It is quite feasible to begin exporting small Canadian-made shipments of hydrogen to Europe within three years, but only if everyone moves quickly, said the chairman of a company that is behind one of the biggest probable green hydrogen projects in Atlantic Canada.
As the ink went on to dry on the new Germany-Canada hydrogen alliance, which was signed in Newfoundland and Labrador recently, John Risley, the director of the World Energy G2 consortium, opined that time is of the essence.
It is interesting to note that the World Energy G2 has applied to the government in Newfoundland to build a hydrogen plant that will be powered by a three-gigawatt wind farm that will be situated near Stephenville, the western port town. The product is the type that Germany requires, which is made by splitting water atoms using zero-emission renewable energy. As per Risley, the application was already given to the provincial government last spring in order to get permits, but things are moving pretty slowly.
They are encouraging them to understand that the opportunity for this industry happens to be now, and it is not as if they can sit on their hands and say that they will be taking their time and will spend a couple of years to think this through because by that time, the opportunity will be lost.
The issue here isn’t that others are going to come in and steal the customers. The real issue is that the Germany-Canada agreement is going to aim at things that will be flowing in 2025, and there are numerous companies as well as supplies that are available so as to build hydrogen plants from zero, said Risley. The recently inked IRA in the US includes a profitable hydrogen tax credit for projects that are going to begin in 2024, which, according to him, is going to act as an enormous stimulant to the hydrogen sector in the US. This happens to be a very early-stage industry, and there are numerous strong supply chain support sectors to help this industry out. Undoubtedly, it is going to get rapidly overwhelming. The industry happens to be very young; a demo by one of the firms at the consortium fell flat at a trade show in Stephenville.
Justin Trudeau, the Canadian Prime Minister, and his counterpart from Germany, Chancellor Olaf Scholz, went on to tour booths setup at the show by many companies, including the likes of those that were toy cars powered with the help of hydrogen syringes. However, when the leaders tried racing the cars, they failed. Scholz’s car moved only a few centimetres, while Trudeau’s car did not move at all.
Trudeau as well as Jonathan Wilkinson, the Natural Resources Minister, were very quick to acknowledge this a year ago, with Canada’s discussion on hydrogen looking into the distant future. Although the wars in Russia and Ukraine destabilised energy supplies across Europe, the desire to move faster so as to replace oil and gas with clean energy and renewables exploded.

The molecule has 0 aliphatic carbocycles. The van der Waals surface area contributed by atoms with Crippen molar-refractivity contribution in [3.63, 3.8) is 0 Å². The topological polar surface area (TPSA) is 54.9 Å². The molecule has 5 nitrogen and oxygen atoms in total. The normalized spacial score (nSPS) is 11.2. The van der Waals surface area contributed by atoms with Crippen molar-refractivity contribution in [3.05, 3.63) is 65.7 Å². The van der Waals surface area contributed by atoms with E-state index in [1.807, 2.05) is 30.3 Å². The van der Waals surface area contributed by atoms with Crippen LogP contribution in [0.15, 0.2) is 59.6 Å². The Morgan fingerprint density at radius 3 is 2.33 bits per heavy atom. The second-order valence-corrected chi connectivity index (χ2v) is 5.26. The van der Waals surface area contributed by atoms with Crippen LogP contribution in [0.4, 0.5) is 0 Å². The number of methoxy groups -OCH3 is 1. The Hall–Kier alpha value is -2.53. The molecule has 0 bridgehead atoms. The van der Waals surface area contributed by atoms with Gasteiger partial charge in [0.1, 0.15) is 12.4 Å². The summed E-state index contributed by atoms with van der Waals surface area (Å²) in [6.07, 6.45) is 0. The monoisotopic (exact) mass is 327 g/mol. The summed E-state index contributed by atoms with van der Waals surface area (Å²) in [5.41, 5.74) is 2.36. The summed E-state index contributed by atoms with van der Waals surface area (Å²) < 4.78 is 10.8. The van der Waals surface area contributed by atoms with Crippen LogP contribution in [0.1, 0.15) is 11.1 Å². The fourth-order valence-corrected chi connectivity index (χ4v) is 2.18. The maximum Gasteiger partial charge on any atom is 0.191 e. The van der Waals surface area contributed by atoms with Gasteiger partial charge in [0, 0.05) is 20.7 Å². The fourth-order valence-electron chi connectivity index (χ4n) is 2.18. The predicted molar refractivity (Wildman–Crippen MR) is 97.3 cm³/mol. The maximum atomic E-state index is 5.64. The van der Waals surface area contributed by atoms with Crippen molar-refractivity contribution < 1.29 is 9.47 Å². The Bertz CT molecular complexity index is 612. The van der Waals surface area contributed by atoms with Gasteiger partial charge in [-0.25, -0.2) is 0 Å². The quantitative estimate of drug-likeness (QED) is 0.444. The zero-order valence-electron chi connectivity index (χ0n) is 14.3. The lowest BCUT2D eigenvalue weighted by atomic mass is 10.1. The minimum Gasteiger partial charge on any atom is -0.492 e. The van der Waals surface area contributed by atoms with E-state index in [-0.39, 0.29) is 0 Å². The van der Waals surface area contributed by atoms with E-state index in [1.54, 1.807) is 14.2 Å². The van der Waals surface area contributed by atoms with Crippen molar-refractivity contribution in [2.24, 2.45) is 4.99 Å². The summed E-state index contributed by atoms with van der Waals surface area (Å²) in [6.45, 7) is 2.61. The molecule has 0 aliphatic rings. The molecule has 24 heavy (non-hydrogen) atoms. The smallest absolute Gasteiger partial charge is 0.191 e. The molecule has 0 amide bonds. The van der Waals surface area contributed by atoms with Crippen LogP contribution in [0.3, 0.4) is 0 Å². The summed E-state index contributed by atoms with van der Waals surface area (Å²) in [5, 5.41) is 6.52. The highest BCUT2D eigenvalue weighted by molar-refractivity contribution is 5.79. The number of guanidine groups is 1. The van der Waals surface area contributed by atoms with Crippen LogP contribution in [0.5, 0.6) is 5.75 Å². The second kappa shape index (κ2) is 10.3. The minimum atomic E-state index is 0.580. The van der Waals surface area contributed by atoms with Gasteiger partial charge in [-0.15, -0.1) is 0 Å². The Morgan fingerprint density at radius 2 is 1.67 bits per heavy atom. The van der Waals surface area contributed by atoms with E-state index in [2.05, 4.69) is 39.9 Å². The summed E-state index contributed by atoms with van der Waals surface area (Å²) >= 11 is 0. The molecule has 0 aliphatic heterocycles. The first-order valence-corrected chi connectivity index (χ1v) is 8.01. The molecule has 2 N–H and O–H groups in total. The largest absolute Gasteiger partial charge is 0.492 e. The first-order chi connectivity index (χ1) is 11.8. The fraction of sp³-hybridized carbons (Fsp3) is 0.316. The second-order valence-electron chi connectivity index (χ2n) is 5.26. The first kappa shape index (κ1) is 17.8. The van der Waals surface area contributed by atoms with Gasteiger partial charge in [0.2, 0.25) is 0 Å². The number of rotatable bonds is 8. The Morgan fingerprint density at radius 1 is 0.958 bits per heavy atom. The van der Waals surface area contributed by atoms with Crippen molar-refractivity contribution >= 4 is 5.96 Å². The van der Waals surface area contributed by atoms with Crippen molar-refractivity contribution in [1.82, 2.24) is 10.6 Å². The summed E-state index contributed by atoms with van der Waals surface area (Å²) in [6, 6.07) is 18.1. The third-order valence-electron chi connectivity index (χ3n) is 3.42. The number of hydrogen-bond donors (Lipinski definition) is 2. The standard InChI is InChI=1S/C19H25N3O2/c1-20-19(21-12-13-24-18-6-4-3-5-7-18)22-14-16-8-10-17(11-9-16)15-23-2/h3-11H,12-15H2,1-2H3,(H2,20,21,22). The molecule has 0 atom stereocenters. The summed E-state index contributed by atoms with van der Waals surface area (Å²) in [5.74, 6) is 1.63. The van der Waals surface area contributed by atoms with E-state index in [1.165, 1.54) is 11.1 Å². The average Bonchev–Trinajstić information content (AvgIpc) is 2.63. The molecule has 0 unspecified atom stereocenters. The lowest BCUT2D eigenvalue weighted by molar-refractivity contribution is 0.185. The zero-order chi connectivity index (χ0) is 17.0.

Over the last half year, over 12 new Canadian hydrogen projects have begun moving at a brisk pace. The speed looks worrisome to the concerned people in Newfoundland, who have a fear that getting into the game quickly comes at the cost of defined checks.
As both heads of state landed in Stephenville, many people from the town—about 6,000 of them—lined up at the fences to watch the whole scenario with excitement and anticipation. However, outside the trade show building, many protestors stood in the rain. Some happened to be from the anti-Trudeau freedom convoy group; however, there were many who were there to raise their dissent to the setup of hundreds of wind turbines in the woods. The G2 project is supposed to be built across three phases that will have 164 turbines each.
The chair of the International Appalachian Trail, Paul Wylezol, opined that his concerns stand over the environmental damage risk that these turbines pose. As per Risley, the consortium is working with the residents to get rid of fears, respond to citizens, sign deeds with local First Nations, and do anything that is required of it to make sure of a strong permit process.
He said that they are indeed going to do all it takes, but these have to be done at the same time and not sequentially, as they will end up in a multi-year permitting process that is not just going to be very expensive but will put them behind when it comes to supply chain challenges.
According to Risley, if the product has to be manufactured by 2025, construction has to begin next year. The G2 project looks to make ammonia, which happens to be a mix of hydrogen and nitrogen, for which there are already options related to marine shipping. Once in Europe, the ammonia is either going to be used directly or will be divided into hydrogen and nitrogen.
Apparently, the end uses of hydrogen vary. It is a key element when it comes to oil refining as well as steel production; however, most of the hydrogen that is used in it happens to be made out of natural gas in a process that provides carbon dioxide to the environment.
Notably, hydrogen also happens to have usages as an electricity or heat source, and it powers vehicles as well.